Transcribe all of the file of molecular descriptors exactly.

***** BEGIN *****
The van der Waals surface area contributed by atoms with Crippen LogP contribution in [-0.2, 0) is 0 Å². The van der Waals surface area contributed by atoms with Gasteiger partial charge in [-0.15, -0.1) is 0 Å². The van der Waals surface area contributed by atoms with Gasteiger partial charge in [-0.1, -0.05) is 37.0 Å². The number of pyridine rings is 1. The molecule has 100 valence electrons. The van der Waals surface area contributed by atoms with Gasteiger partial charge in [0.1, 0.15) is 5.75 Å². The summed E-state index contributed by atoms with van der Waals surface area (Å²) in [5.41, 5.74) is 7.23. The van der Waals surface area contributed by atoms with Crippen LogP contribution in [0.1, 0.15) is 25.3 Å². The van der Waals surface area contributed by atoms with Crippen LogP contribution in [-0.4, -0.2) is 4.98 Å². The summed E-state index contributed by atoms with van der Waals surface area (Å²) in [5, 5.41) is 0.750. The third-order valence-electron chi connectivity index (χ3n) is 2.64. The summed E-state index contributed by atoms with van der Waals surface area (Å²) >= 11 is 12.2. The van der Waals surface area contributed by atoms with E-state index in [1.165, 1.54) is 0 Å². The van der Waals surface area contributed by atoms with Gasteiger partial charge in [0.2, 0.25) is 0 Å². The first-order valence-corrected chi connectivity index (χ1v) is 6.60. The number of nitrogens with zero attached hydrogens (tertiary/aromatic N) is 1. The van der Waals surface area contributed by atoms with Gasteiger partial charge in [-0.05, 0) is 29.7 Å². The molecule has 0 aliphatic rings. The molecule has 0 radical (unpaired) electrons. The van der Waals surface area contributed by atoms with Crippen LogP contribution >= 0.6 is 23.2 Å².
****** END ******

The van der Waals surface area contributed by atoms with Crippen LogP contribution in [-0.2, 0) is 0 Å². The van der Waals surface area contributed by atoms with Gasteiger partial charge in [-0.15, -0.1) is 0 Å². The van der Waals surface area contributed by atoms with Gasteiger partial charge in [-0.1, -0.05) is 37.0 Å². The number of pyridine rings is 1. The molecule has 100 valence electrons. The van der Waals surface area contributed by atoms with Gasteiger partial charge in [0.1, 0.15) is 5.75 Å². The summed E-state index contributed by atoms with van der Waals surface area (Å²) in [5.41, 5.74) is 7.23. The van der Waals surface area contributed by atoms with Crippen LogP contribution in [0.1, 0.15) is 25.3 Å². The van der Waals surface area contributed by atoms with Crippen LogP contribution in [-0.4, -0.2) is 4.98 Å². The summed E-state index contributed by atoms with van der Waals surface area (Å²) in [5, 5.41) is 0.750. The third-order valence-electron chi connectivity index (χ3n) is 2.64. The summed E-state index contributed by atoms with van der Waals surface area (Å²) >= 11 is 12.2. The van der Waals surface area contributed by atoms with E-state index in [1.165, 1.54) is 0 Å². The van der Waals surface area contributed by atoms with Gasteiger partial charge in [0.2, 0.25) is 0 Å². The first-order valence-corrected chi connectivity index (χ1v) is 6.60. The number of nitrogens with zero attached hydrogens (tertiary/aromatic N) is 1. The van der Waals surface area contributed by atoms with Gasteiger partial charge in [-0.05, 0) is 29.7 Å². The molecule has 0 aliphatic rings. The molecule has 0 radical (unpaired) electrons. The van der Waals surface area contributed by atoms with Crippen LogP contribution >= 0.6 is 23.2 Å².